The Fuse

Will Electric Vehicles Upset Oil and Metals Markets?

by Leslie Hayward | November 01, 2016

The year 2016 will be best remembered for countless plot twists and upsets ranging from Brexit to the U.S. presidential election. Against that backdrop, the fact that 2016 appears to be a turning point in the electric vehicle market is unlikely to make it into the history books.

Electric vehicle sales are up 40 percent year-to-date compared to 2015, even though total auto sales are flat over last year and gasoline prices are down 15 percent.

However, evidence of an inflection point is mounting. Sales themselves show that total electric vehicle sales are up 40 percent year-to-date compared to 2015, even though total auto sales are flat over last year and gasoline prices are down 15 percent. This year has also included a number of bullish EV adoption forecasts. An analysis by Bloomberg New Energy Finance published in February sees electric vehicles accounting for 35 percent of all new vehicle sales by 2040 and accounting for 25 percent of the total vehicle fleet—but BNEF argued that it wouldn’t take until 2040 for EVs to decimate global oil demand and prices. The group’s analysts wrote, “electric vehicles could displace oil demand of 2 million barrels a day as early as 2023. That would create a glut of oil equivalent to what triggered the 2014 oil crisis.”

Importantly, BNEF’s bullish scenario was based on a continuation of the 60 percent year-over-year growth observed from 2014 to 2015 (in its baseline scenario, the 2 mbd displacement figure was reached in 2025 instead, with 45 percent compound annual growth). Data isn’t yet available for global EV sales in Q3 2016, but the first half of 2016 saw 128 percent growth in the critical Chinese market and far stronger-than-expected sales in the United States, hinting that the world’s EV fleet could grow even faster in the coming years than BNEF’s already bullish expectations. Of course, if such growth can be maintained, it could have massive implications for global oil market supplies.

If growth in EVs that has been seen in China and the U.S. can be maintained, it could have massive implications for global oil market supplies.

BNEF wasn’t alone in seeing a turning point in EV sales growth this year—Wood Mackenzie, the International Energy Agency, and many others see the EV market trending upward quickly enough to destabilize oil demand, especially with the continued implementation of supportive policies. But yesterday, mining giant BHP Billiton published an analysis arguing that EVs could have big impacts on markets for aluminum, lithium, nickel, manganese, cobalt, and particularly copper that dwarf the oil market fallout. Billiton notes that an EV requires four times as much copper as an internal combustion car. In its estimate, 140 million EVs on the road around the world would displace about 2 million barrels per day of oil and create a net increase of 8.5 million tons of copper demand. This demand increase would be worth about a third of total global copper demand—some $38 billion out of a $100 billion annual market. By comparison, that same number of EVs would displace about 2 million barrels per day, $37 billion worth of oil annually out of a $1.8 trillion market.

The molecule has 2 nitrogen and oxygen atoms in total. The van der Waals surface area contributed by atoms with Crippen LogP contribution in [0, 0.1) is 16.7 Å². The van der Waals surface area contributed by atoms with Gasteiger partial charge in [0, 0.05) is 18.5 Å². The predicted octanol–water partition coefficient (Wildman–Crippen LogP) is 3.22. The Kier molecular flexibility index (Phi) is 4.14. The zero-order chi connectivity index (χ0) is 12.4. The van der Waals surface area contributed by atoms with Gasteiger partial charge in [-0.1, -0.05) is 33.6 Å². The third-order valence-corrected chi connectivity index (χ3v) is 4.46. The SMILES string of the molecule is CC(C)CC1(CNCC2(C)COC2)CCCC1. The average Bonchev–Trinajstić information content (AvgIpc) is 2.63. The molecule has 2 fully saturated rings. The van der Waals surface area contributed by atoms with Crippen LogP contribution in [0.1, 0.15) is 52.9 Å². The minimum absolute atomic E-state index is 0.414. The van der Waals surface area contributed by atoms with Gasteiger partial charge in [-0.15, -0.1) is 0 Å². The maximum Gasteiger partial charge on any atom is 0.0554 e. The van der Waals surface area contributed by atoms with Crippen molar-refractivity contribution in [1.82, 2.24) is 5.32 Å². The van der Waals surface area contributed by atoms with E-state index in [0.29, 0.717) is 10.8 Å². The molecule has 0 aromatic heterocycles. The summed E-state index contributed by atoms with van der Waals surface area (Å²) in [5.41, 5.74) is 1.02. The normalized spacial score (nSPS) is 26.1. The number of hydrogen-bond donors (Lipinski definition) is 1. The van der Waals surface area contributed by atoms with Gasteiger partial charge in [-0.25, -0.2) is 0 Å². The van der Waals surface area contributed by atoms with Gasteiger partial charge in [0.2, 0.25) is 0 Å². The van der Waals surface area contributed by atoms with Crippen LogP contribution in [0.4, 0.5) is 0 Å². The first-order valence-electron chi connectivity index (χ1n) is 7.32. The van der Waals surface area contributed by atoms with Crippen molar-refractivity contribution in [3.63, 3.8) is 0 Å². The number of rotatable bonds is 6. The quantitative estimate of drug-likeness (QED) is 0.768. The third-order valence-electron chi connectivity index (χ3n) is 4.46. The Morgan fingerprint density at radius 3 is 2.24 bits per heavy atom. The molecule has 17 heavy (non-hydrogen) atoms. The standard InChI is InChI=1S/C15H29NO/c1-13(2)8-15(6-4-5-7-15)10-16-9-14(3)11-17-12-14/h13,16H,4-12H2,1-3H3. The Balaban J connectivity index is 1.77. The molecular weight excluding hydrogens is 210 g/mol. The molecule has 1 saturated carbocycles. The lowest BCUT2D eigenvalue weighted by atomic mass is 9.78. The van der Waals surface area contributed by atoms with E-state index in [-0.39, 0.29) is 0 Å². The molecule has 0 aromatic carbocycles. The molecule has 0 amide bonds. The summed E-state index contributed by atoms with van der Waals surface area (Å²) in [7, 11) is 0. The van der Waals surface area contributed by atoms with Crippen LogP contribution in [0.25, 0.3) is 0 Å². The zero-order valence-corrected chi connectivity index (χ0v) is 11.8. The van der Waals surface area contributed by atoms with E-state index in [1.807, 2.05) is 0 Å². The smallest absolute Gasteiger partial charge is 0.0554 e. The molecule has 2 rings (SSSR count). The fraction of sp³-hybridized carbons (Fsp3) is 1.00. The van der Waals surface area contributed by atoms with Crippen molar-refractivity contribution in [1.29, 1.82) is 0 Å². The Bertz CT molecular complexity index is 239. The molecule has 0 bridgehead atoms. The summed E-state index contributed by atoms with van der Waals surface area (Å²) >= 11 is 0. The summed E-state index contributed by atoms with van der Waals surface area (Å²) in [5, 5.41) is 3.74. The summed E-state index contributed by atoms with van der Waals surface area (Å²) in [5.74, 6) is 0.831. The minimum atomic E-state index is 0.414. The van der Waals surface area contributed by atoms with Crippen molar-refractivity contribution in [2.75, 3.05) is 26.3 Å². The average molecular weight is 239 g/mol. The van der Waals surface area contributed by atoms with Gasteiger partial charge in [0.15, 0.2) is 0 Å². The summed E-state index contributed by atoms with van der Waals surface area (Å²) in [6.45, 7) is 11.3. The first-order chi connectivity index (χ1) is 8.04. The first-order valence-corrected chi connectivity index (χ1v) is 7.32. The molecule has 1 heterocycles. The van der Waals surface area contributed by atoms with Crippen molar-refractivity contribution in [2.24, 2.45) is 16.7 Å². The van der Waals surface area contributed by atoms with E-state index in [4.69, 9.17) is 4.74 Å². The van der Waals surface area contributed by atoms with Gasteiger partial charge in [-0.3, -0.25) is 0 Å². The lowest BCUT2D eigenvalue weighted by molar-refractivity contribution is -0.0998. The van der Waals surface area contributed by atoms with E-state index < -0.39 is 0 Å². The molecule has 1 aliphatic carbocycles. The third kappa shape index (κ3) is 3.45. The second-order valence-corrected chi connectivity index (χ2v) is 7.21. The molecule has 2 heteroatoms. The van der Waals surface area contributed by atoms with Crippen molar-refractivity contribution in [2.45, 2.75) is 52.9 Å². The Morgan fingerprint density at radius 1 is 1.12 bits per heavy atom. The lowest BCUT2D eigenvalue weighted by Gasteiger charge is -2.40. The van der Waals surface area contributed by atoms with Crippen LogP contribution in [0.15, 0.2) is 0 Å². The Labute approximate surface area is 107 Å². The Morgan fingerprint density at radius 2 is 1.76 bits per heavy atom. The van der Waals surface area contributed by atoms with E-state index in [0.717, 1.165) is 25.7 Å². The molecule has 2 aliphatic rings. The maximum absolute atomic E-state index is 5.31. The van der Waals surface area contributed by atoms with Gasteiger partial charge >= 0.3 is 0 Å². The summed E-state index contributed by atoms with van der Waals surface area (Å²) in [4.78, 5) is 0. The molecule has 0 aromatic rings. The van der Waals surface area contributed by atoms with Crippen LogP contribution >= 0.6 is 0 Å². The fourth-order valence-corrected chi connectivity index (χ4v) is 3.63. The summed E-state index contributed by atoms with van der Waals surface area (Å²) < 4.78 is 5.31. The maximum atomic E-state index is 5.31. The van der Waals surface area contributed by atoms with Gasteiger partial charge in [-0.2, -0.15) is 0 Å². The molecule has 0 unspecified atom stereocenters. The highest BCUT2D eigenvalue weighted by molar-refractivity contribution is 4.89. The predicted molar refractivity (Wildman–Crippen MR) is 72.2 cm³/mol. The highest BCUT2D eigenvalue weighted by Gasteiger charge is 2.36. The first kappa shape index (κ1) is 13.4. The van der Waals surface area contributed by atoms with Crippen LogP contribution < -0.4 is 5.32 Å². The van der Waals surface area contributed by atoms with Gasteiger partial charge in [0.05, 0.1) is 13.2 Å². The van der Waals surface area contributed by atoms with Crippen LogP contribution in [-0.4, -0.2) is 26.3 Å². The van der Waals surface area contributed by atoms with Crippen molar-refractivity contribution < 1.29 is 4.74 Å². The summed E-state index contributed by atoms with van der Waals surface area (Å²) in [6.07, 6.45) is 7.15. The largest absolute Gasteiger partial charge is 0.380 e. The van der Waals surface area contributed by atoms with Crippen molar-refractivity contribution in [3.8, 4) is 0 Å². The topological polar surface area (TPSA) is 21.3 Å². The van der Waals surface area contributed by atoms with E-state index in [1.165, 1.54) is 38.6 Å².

BHP Billiton estimates that 140 million EVs on the road around the world would displace about 2 million barrels per day of oil and create a net increase of 8.5 million tons of copper demand.

Of course, Billiton’s projections favor its position as a mining conglomerate. Moreover, the impact of developments such as autonomous technology and shared-mobility business models will change how cars are owned and used in ways that can’t currently be projected. But the disproportionate impact that EVs are likely to have on copper versus oil markets is sure to be a dynamic to watch in the coming years, as the same number of electric cars that would displace 2-3 percent of the global oil market would boost the world’s copper demand by one-third. Copper markets could be sent reeling with knock-on effects for other metals and global commodities, which are known to operate in boom-bust cycles thanks to long lag periods between upstream investment and actual production.

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